Too often, physicians are also seen as “easy targets” for unscrupulous people.  I am always surprised to learn of highly educated physicians who enter into risky business dealings or fail to perform due diligence when purchasing property or entering into a business venture.

I have seen numerous instances in which physicians who are strapped with debt make unwise decisions as to where they will work and who they choose to associate themselves with in their medical practice.  Often, these physicians will seek ways to save money in their medical practice that leads to poor patient care or that is contrary to law.  Last year, the State Medical Board of Ohio disciplined a number of physicians who (in an effort to save money) purchased non-FDA approved medications from outside of the United States to administer to their patients.  These physicians did not realize that they were violating the law by purchasing these medications.  Nevertheless, these physicians were each subjected to disciplinary action by the Board.

I have also seen physicians continue to work for high volume practices in which they are constantly pushed to order expensive tests to ensure that the practice is highly compensated.  Often, these physicians tell me that they felt trapped in these jobs because the high salaries allow them to pay their debts.  I have also seen physicians take “moonlighting” jobs in areas outside of their specialty in an effort to repay debt only to find themselves investigated by the Board or DEA for practicing or prescribing outside of their scope of expertise.

The best way to have choices as a physician is to live within your means and to take the time and effort to do research before joining a particular practice or entering into a particular business dealing.  Physicians who are financially strapped risk making poor personal and business decisions that can lead to discipline by the Board or another agency.

A qualified accountant can be of assistance regarding your taxes.  A relationship with an attorney can be of benefit when researching a particular job or business venture.  A financial planner can offer guidance as to investments.   Utilizing these types of individuals allows you as a physician to do what you do best…to practice medicine.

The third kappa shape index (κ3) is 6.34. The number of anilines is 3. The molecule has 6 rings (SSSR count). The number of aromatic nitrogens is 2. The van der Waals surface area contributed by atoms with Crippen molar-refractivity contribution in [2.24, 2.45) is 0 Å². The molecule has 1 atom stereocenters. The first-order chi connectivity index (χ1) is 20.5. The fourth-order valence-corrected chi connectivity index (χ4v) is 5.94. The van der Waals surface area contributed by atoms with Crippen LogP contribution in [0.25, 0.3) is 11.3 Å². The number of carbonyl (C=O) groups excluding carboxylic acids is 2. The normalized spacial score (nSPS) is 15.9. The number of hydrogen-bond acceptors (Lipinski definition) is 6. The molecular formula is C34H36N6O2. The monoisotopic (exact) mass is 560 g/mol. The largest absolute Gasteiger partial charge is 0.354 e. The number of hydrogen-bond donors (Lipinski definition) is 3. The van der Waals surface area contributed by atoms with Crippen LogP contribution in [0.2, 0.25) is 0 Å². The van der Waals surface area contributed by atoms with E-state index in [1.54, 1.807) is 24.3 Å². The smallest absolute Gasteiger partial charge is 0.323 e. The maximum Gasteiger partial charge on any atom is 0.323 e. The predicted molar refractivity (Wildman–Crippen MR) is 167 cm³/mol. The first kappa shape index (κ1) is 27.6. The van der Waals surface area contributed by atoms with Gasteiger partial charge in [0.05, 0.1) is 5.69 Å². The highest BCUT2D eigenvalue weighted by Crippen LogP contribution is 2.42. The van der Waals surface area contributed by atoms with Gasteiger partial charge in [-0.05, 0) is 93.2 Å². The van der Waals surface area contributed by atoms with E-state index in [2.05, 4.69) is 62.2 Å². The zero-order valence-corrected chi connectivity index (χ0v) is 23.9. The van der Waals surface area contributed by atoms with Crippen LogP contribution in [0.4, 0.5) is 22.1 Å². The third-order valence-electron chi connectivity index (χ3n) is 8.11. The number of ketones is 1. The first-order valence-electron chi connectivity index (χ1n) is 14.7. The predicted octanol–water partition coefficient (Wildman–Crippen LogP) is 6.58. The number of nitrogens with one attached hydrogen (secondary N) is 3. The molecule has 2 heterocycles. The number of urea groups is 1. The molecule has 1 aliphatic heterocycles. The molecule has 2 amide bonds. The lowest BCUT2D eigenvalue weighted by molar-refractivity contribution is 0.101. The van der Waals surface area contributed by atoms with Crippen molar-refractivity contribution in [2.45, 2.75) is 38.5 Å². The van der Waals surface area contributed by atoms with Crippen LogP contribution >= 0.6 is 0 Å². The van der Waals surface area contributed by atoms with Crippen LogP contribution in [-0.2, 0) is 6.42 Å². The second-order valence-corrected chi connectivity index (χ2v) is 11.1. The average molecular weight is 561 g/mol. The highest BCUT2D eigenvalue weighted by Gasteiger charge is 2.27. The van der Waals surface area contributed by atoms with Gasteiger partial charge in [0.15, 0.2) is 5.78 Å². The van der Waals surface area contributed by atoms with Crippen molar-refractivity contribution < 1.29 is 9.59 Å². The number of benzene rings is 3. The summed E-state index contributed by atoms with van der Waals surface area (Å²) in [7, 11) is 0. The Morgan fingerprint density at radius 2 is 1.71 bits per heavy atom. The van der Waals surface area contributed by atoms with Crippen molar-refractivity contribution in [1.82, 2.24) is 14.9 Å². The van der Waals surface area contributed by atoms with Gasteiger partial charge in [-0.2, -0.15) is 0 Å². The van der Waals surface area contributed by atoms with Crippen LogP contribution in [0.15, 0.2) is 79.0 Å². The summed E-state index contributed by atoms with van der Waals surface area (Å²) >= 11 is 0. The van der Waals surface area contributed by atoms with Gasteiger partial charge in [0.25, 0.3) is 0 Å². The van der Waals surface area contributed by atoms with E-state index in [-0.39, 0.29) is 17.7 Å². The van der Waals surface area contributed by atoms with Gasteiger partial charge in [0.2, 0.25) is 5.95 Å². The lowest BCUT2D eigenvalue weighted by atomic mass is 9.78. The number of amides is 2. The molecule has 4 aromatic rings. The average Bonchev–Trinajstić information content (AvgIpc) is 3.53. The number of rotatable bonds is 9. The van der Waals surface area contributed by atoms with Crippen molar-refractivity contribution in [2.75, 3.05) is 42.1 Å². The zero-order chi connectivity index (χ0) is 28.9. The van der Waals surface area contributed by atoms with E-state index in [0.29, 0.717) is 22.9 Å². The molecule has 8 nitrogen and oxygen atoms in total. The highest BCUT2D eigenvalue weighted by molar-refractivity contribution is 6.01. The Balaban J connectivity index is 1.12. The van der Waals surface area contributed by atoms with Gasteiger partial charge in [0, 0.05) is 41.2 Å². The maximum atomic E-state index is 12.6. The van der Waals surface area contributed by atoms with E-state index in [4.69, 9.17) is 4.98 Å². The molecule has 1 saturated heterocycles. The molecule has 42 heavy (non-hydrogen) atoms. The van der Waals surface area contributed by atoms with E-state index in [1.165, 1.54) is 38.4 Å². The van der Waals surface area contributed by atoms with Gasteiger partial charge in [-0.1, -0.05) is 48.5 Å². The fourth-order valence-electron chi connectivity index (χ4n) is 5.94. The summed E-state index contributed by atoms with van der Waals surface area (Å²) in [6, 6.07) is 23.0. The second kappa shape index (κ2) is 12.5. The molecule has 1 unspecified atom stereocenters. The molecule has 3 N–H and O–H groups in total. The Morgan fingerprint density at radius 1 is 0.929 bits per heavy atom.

As always, if you have any questions about this post or the State Medical Board of Ohio in general, please contact me at Beth@collislaw.com or call me at 614-486-3909.

Physicians’ Legal Obligation to Report to the State Medical Board of Ohio

Last week, the State Medical Board of Ohio issued a landmark decision in which the Medical Board permanently revoked the license of a physician for failing to report to the Medical Board allegations of sexual misconduct concerning the physician’s colleague.

Pursuant to ORC 4732.224(B), an individual licensed by the Medical Board who has reason to believe that a violation of any provision of the Medical Board’s statutes or rules has occurred shall report to the Medical Board. Although this law has been in effect for many years, this was the first time we are aware that the Medical Board has disciplined a licensee for failing to report a licensee under this law. It was also remarkable that the sanction imposed was a permanent revocation, which is the most serious sanction that can be imposed by the Medical Board.

An interesting factor of this case also rests in the subjective wording of the reporting statute, which provides that a licensee who “has reason to believe” that a violation of Medical Board law or rule has occurred shall report to the Medical Board. This subjective wording can make it difficult for a physician to know when they must report to the Medical Board allegations made against a colleague.  However, OAC 4731-15-01(D) provides guidance by indicating that “reason to believe” or “a belief” does not require absolute certainty or complete unquestioning acceptance, but only an opinion that a violation has occurred based upon firsthand knowledge or reliable information.

In this case, the Board’s attorneys argued that the physician’s failure to report to the Medical Board allegations of sexual misconduct concerning the physician’s medical partner with patients in the practice was a violation of the reporting statute. Despite the fact that the physician who allegedly engaged in misconduct was terminated from employment at the medical practice, the physician who failed to report to the Medical Board the alleged misconduct permanently lost his medical license.

Although there are certain exceptions to the reporting requirement in OAC 4731-15-01(B), those exceptions are limited and require a fact specific analysis in each individual case.

Under OAC 4731-15-01(E), a report required to be made must be made to the Medical Board within 48 hours. Under OAC 4731-15-01(G), each report must include (i) the name of the practitioner or other individual in violation, (ii) the violation which is believed to have occurred, and (iii) the date(s) of and place(s) of occurrence(s), if known.